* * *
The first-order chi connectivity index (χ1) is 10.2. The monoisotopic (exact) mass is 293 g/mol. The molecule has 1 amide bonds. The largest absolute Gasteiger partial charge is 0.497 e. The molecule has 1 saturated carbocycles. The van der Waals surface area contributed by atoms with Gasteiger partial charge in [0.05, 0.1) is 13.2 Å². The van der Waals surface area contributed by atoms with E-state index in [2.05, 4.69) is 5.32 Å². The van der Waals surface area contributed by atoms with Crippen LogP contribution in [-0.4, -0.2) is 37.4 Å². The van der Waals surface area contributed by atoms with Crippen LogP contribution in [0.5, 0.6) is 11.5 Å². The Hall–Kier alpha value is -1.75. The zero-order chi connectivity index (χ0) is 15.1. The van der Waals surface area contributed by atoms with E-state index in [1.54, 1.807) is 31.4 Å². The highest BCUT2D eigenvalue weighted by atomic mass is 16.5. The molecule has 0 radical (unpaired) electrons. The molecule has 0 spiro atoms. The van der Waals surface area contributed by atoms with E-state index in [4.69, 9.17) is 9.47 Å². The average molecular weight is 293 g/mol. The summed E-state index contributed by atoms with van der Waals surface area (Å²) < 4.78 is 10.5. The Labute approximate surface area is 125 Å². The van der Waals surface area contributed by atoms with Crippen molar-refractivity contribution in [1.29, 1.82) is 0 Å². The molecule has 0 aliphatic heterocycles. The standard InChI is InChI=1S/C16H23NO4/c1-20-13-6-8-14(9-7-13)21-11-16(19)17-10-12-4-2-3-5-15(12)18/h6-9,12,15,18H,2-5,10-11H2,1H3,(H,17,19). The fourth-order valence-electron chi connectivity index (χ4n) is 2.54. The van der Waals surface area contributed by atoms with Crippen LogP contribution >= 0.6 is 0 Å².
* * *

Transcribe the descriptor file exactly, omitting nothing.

The first-order chi connectivity index (χ1) is 10.2. The monoisotopic (exact) mass is 293 g/mol. The molecule has 1 amide bonds. The largest absolute Gasteiger partial charge is 0.497 e. The molecule has 1 saturated carbocycles. The van der Waals surface area contributed by atoms with Gasteiger partial charge in [0.05, 0.1) is 13.2 Å². The van der Waals surface area contributed by atoms with E-state index in [2.05, 4.69) is 5.32 Å². The van der Waals surface area contributed by atoms with Crippen LogP contribution in [-0.4, -0.2) is 37.4 Å². The van der Waals surface area contributed by atoms with Crippen LogP contribution in [0.5, 0.6) is 11.5 Å². The Hall–Kier alpha value is -1.75. The zero-order chi connectivity index (χ0) is 15.1. The van der Waals surface area contributed by atoms with E-state index in [1.54, 1.807) is 31.4 Å². The highest BCUT2D eigenvalue weighted by atomic mass is 16.5. The molecule has 0 radical (unpaired) electrons. The molecule has 0 spiro atoms. The van der Waals surface area contributed by atoms with E-state index in [4.69, 9.17) is 9.47 Å². The average molecular weight is 293 g/mol. The summed E-state index contributed by atoms with van der Waals surface area (Å²) < 4.78 is 10.5. The Labute approximate surface area is 125 Å². The van der Waals surface area contributed by atoms with Crippen molar-refractivity contribution in [1.29, 1.82) is 0 Å². The molecule has 0 aliphatic heterocycles. The standard InChI is InChI=1S/C16H23NO4/c1-20-13-6-8-14(9-7-13)21-11-16(19)17-10-12-4-2-3-5-15(12)18/h6-9,12,15,18H,2-5,10-11H2,1H3,(H,17,19). The fourth-order valence-electron chi connectivity index (χ4n) is 2.54. The van der Waals surface area contributed by atoms with Crippen LogP contribution >= 0.6 is 0 Å².